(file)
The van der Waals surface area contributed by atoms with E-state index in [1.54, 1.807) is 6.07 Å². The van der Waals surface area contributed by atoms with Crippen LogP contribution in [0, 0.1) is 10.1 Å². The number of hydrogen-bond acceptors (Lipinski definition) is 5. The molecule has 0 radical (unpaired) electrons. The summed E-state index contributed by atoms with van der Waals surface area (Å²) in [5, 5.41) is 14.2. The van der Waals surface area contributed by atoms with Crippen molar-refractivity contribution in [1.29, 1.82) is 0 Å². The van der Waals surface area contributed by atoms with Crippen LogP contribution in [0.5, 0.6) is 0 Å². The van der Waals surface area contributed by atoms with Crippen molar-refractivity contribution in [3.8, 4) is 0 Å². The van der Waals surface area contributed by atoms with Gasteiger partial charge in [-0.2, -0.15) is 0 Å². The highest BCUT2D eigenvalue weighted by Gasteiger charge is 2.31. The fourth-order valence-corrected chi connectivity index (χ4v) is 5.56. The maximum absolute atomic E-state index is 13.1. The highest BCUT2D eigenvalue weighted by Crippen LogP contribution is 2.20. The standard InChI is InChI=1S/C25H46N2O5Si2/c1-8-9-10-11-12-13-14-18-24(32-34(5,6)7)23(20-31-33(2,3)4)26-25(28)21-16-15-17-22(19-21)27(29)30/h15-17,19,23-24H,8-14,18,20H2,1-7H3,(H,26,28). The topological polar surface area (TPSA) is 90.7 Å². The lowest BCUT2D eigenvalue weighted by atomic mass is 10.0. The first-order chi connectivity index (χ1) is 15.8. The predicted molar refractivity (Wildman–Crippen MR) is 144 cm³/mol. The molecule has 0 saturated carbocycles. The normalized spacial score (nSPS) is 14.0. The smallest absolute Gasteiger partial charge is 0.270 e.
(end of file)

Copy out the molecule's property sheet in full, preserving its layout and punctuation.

The van der Waals surface area contributed by atoms with E-state index in [1.54, 1.807) is 6.07 Å². The van der Waals surface area contributed by atoms with Crippen LogP contribution in [0, 0.1) is 10.1 Å². The number of hydrogen-bond acceptors (Lipinski definition) is 5. The molecule has 0 radical (unpaired) electrons. The summed E-state index contributed by atoms with van der Waals surface area (Å²) in [5, 5.41) is 14.2. The van der Waals surface area contributed by atoms with Crippen molar-refractivity contribution in [1.29, 1.82) is 0 Å². The van der Waals surface area contributed by atoms with Crippen LogP contribution in [0.5, 0.6) is 0 Å². The van der Waals surface area contributed by atoms with Crippen molar-refractivity contribution in [3.8, 4) is 0 Å². The van der Waals surface area contributed by atoms with Gasteiger partial charge in [-0.2, -0.15) is 0 Å². The highest BCUT2D eigenvalue weighted by Gasteiger charge is 2.31. The fourth-order valence-corrected chi connectivity index (χ4v) is 5.56. The maximum absolute atomic E-state index is 13.1. The highest BCUT2D eigenvalue weighted by Crippen LogP contribution is 2.20. The standard InChI is InChI=1S/C25H46N2O5Si2/c1-8-9-10-11-12-13-14-18-24(32-34(5,6)7)23(20-31-33(2,3)4)26-25(28)21-16-15-17-22(19-21)27(29)30/h15-17,19,23-24H,8-14,18,20H2,1-7H3,(H,26,28). The topological polar surface area (TPSA) is 90.7 Å². The lowest BCUT2D eigenvalue weighted by atomic mass is 10.0. The first-order chi connectivity index (χ1) is 15.8. The predicted molar refractivity (Wildman–Crippen MR) is 144 cm³/mol. The molecule has 0 saturated carbocycles. The normalized spacial score (nSPS) is 14.0. The smallest absolute Gasteiger partial charge is 0.270 e.